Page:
Just a note... I would be wary of letting the macro-Siixtaguna language family spread across the whole subcontinent at any time in the history. Later on we've got Isthmus peoples living on the subcontinent's northwest coast, at least two small-ish groups that won't be big players, but it's important to be aware that they're going to be there. Lotoka is spoken in the southeast by at least -500 YP. And by +800 YP there needs to be at least one other native language family present on the east coast, represented at minimum by a culture of seafaring raiders (the Kennan) speaking a language that I will be designing as substrate for Kozzaŋ Fasa and anyone else who wants to work in the area in that time period.
Besides which, realistically, there should be other native groups that hang on long enough to play roles in +YP, we just don't yet know anything about them because nobody's described them. At least in the mountains - there's a substantial mountain range in the middle-to-east of the subcontinent and it may not have the highest peaks on Akana but it certainly covers plenty of land, so it's a barrier we should be considering when planning linguistic movements. Just food for thought. Radius 10:21, 9 June 2009 (UTC)
- I don't think macro-Siixtaguna taking over will be a problem. Although I had in mind that at their height (-1000) they cover a large area with settlements, settlement density is only significantly high along the east coast and on the islands. On the islands they eventually assimilate to/merge with the Isles culture. Although the continental Siixtaguna culture does exist quite far in land to the south and west at this point, I had in mind that Siixtaguna culture is so sea-focused that once inland they find it difficult to survive and quickly assimilate to other cultures that they come into contact with - mainly the Isthmus cultures. I hadn't had it in mind that the Siixtaguna culture ever actually reaches the west coast of the Siixtaguna peninsular - the mountain range is a good point, it might provide a convenient barrier to further westward movement.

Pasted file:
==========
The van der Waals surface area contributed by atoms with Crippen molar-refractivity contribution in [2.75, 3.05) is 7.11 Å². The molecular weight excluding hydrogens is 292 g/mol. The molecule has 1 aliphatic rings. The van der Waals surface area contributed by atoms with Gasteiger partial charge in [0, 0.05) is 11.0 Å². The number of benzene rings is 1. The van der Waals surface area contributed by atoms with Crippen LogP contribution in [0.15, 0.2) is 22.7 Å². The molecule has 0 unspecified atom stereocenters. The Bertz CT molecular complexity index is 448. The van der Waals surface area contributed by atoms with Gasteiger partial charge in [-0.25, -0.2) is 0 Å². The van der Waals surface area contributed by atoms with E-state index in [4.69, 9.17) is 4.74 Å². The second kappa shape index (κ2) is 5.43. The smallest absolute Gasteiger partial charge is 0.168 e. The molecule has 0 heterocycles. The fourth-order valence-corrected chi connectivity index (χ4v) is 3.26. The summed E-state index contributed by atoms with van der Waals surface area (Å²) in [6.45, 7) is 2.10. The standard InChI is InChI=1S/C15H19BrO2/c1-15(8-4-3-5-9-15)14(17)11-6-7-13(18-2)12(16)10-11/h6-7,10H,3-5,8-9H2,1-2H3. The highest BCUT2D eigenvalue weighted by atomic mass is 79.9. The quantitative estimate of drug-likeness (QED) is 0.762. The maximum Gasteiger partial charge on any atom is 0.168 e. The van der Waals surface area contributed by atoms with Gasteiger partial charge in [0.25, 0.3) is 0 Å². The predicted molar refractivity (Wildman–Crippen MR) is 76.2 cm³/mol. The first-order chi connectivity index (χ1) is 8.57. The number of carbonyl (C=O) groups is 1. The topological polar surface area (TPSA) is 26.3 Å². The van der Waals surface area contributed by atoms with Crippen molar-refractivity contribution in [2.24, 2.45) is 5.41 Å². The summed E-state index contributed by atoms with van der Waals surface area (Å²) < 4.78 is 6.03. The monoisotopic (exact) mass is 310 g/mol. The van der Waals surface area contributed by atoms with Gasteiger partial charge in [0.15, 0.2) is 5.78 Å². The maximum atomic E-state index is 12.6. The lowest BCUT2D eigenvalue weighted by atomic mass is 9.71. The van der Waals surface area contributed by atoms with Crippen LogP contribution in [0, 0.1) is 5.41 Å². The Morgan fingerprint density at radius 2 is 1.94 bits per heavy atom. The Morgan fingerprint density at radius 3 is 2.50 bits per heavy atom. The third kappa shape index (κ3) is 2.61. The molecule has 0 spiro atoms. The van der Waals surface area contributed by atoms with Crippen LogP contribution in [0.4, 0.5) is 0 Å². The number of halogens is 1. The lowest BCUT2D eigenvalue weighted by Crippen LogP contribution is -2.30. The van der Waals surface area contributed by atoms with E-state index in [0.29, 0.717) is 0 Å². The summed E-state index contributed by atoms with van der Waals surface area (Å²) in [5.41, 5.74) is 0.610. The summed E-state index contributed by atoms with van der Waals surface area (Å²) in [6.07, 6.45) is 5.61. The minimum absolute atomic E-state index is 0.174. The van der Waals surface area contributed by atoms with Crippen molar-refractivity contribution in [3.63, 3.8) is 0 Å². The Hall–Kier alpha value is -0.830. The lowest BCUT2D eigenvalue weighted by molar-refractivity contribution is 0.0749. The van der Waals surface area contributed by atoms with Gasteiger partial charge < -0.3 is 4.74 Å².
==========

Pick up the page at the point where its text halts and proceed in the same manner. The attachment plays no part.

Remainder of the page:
- Siixtaguna culture is also very much small-scale and tribal. Although there are large tribal groupings that individual villages identify with (e.g. Nualis and Takuna), inter-settlement organisation remains at a minimum. There is communication, trade and war, but little expansion of territory or long-term groupings. As a result, I've imagined that they coexist (to some extent) with other cultures within the Siixtaguna peninsular.
- How does that sound?
- --Tzirtzi 13:20, 9 June 2009 (UTC)
- Sounds good to me. I anticipate that later on, much will be built on the early-period foundations you're making right now, so I just wanted to make sure they can accomodate it. :-)
- I don't know how much merging with Isles cultures will be happening, though. Maybe in the north and in the south... but for the central east coast, the Mûtsinamtsys and their decendents are not going to be doing much colonization of the mainland, just solidifying their hold on their islands. Later I envision them falling prey to the Kennan, in a loose analog of the Norse conquests in Britain, and later emerging from these troubles a stronger and more outward-looking people but not controlling much land beyond their islands. (Incidentally, the Kozzaŋ of "Kozzaŋ Fasa" is their ethnonym, derived from the Kennan term for Mûtsinamtsys: "rowers".) I'm not sure what will happen to the Takuña on the nearby mainland, though it seems likely that they too will suffer from the Kennan raiding... but they will be less vulnerable than the Kozzaŋ/Mûtsinamtsys, so they may emerge from that period as a regional power. That will be up to you and whoever else is working on that area in that period. Radius 13:53, 9 June 2009 (UTC)